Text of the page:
THE death of Archbishop Emeritus Oscar Cruz has opened the question concerning the role of bishops in politics. It was during his term as president of the Catholic Bishops’ Conference, that the conference issued many important documents that touched the realities of Philippine society. Among them is the Pastoral Exhortation on Philippine Politics issued in 1998.

In the said document, the CBCP under Cruz’s presidency describes the country’s political situation as one that “has degenerated into an arena where the interests of the powerful and rich few are pitted against those of the weak and poor many.” Further, corruption in the Philippines is indicated by an uneven “application of the law, heavily weighted as it most patently is on the side of the politically connected.”

What the CBCP said during the late Archbishop’s term was prophetic. It was a voice in the wilderness more than twenty years ago. Ironically, the same CBCP at present is largely restrained in its pronouncement. Of late, the bishops’ pastoral letter is relatively of forceful tone. Sadly, it was issued by the vice president of the Conference at the time when his president, the Archbishop of Davao, was sick. Let’s just say that such issuance was a plain coincidence.

When Cruz ended his term as the CBCP’s president, his crusade did not end. He remained consistent with his position as a pastor of a people. The things he did reflected what the same abovementioned Exhortation says of the Church’s mission in politics:

“Politics Has a Religious and Moral Dimension–this is the general principle we start with. Every informed Catholic should be aware of this simple incontrovertible truth: Our Catholic faith is concerned with the religious and moral dimension of life; but every human activity that flows from the normal processes of intellect and will has a religious and moral dimension, since it may either lead to grace or to sin.”

He was not a one-sided critic, however. He was equally vocal in his criticisms of the Church’s share in the proliferation of societal corruption. His name appears in Aries Rufo’s book, “Altar of Secrets.” This is the same book recommended for reading by Tatay Digong. A quick look at the book’s index of names would reveal the extent of Rufo’s reliance on Cruz’s views on internal ecclesiastical corruption, especially in matters related to sexual abuse by the clergy. He was a staunch advocate of “zero tolerance” – that is not giving chances (not even suspension) to priests who would violate Church norms related to celibacy and chastity.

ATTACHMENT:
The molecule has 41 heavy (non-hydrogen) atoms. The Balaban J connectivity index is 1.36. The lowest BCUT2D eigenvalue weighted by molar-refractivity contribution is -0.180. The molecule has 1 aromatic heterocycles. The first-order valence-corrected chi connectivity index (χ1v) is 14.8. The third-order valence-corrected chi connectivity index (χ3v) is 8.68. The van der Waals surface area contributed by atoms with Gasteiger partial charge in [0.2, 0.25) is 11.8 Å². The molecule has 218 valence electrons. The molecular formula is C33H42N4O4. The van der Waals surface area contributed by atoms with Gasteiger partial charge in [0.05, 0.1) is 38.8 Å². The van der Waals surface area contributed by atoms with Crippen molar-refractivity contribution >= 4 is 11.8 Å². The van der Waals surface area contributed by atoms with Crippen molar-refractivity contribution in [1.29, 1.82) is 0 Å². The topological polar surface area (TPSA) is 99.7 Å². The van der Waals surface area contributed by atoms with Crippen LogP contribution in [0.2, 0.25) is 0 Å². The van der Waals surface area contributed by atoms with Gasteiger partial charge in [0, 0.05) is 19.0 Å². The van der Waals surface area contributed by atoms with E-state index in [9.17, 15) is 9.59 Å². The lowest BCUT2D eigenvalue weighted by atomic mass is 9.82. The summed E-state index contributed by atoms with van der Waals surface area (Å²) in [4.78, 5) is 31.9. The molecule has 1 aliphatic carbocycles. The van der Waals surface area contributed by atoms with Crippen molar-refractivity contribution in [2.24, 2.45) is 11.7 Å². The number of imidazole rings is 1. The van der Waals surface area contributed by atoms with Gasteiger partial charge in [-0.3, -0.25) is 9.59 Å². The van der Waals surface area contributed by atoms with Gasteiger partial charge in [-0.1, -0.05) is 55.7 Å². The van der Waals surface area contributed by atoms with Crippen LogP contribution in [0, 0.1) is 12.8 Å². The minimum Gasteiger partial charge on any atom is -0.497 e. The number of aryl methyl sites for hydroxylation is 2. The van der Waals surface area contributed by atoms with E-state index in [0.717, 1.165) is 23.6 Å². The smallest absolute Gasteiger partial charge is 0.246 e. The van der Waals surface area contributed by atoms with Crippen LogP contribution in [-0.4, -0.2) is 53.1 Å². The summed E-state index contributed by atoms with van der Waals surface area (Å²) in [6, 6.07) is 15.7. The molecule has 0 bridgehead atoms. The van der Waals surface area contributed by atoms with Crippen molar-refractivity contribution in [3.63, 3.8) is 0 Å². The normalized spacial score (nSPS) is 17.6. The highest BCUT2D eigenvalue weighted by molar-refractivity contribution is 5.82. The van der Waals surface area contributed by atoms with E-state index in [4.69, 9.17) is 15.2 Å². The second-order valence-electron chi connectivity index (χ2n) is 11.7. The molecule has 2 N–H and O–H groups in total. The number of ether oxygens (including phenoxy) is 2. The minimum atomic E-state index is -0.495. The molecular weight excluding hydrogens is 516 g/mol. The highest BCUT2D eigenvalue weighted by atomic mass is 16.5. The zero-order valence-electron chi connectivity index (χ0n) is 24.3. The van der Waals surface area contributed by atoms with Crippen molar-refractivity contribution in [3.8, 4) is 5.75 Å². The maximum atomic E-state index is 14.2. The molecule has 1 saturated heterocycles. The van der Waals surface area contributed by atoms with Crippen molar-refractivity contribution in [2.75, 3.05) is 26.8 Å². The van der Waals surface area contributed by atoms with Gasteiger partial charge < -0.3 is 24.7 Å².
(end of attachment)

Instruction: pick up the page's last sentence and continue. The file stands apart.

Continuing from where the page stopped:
With his leaving, those who remember the good archbishop cannot but wonder whether the current leaders of the Church have mutated into a different species of pastors. Is it the case that Church leadership has changed its way of looking at things? We cannot but ask: where do some of our bishops and archbishops locate themselves in the current spectrum of issues.

Cruz was laid to rest on August 28, which is the feast of Saint Augustine, a doctor of the Church and was also bishop of Tagaste in Africa. Augustine, a great teacher of Christian doctrine lived to see the tensions of politics and religion. He acknowledged the importance of politics in the life of man. Combining Platonic philosophy with the Christian view of salvation history, he taught that politics is necessary for the achievement of earthly justice.

Justice cannot but be a goal in all peoples’ sojourn in this life because the fallen nature of humanity has made it necessary for all human beings to obey higher authority and thus avoid greater crimes such as murder, adultery and robbery. The necessity of earthly justice, for Augustine, is the essential reason why politics is necessary. A State that cannot deliver justice is, for him, nothing but an “organize robbery.”

The death of a good leader and a pastor leads us to reflect more deeply on what we have become as a Church. And as we move closer to our celebration of the 500th year of Christian presence in the Philippines, it becomes all the more imperative to ask: what kind of a Church have we become and what kind of a community of believers should we be beyond the fancies of our preparations?